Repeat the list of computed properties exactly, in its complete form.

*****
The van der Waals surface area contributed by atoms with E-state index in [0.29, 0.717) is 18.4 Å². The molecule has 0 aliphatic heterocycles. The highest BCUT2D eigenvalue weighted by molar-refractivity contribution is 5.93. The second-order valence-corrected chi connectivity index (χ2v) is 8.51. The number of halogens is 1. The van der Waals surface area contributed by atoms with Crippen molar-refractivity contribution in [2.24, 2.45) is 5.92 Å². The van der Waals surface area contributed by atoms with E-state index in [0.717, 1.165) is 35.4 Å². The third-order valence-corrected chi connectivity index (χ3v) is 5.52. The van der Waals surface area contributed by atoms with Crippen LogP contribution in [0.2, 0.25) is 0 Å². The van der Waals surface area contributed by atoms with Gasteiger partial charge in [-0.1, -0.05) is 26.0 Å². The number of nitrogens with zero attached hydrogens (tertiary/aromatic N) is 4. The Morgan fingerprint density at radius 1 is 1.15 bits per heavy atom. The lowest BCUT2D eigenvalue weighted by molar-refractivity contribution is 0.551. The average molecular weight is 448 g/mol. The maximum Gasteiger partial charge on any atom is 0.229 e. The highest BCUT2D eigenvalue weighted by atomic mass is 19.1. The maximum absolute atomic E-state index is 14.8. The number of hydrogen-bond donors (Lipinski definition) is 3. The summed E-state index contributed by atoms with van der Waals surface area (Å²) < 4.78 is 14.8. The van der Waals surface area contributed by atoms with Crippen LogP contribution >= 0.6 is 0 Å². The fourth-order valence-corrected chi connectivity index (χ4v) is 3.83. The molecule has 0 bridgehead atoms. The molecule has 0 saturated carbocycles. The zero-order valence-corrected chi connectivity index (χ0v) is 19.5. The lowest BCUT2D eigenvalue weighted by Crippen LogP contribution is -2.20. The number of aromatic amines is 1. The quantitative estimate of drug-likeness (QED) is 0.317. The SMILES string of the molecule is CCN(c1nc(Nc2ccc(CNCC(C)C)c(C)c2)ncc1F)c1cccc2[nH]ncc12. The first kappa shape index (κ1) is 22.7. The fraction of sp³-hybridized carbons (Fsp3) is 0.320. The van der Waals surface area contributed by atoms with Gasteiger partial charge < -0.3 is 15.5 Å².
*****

The van der Waals surface area contributed by atoms with E-state index in [0.29, 0.717) is 18.4 Å². The molecule has 0 aliphatic heterocycles. The highest BCUT2D eigenvalue weighted by molar-refractivity contribution is 5.93. The second-order valence-corrected chi connectivity index (χ2v) is 8.51. The number of halogens is 1. The van der Waals surface area contributed by atoms with Crippen molar-refractivity contribution in [2.24, 2.45) is 5.92 Å². The van der Waals surface area contributed by atoms with E-state index in [0.717, 1.165) is 35.4 Å². The third-order valence-corrected chi connectivity index (χ3v) is 5.52. The van der Waals surface area contributed by atoms with Crippen LogP contribution in [0.2, 0.25) is 0 Å². The van der Waals surface area contributed by atoms with Gasteiger partial charge in [-0.1, -0.05) is 26.0 Å². The number of nitrogens with zero attached hydrogens (tertiary/aromatic N) is 4. The Morgan fingerprint density at radius 1 is 1.15 bits per heavy atom. The lowest BCUT2D eigenvalue weighted by molar-refractivity contribution is 0.551. The average molecular weight is 448 g/mol. The maximum Gasteiger partial charge on any atom is 0.229 e. The highest BCUT2D eigenvalue weighted by atomic mass is 19.1. The maximum absolute atomic E-state index is 14.8. The number of hydrogen-bond donors (Lipinski definition) is 3. The summed E-state index contributed by atoms with van der Waals surface area (Å²) < 4.78 is 14.8. The van der Waals surface area contributed by atoms with Crippen LogP contribution >= 0.6 is 0 Å². The fourth-order valence-corrected chi connectivity index (χ4v) is 3.83. The molecule has 0 bridgehead atoms. The molecule has 0 saturated carbocycles. The zero-order valence-corrected chi connectivity index (χ0v) is 19.5. The lowest BCUT2D eigenvalue weighted by Crippen LogP contribution is -2.20. The number of aromatic amines is 1. The quantitative estimate of drug-likeness (QED) is 0.317. The SMILES string of the molecule is CCN(c1nc(Nc2ccc(CNCC(C)C)c(C)c2)ncc1F)c1cccc2[nH]ncc12. The first kappa shape index (κ1) is 22.7. The fraction of sp³-hybridized carbons (Fsp3) is 0.320. The van der Waals surface area contributed by atoms with Gasteiger partial charge < -0.3 is 15.5 Å².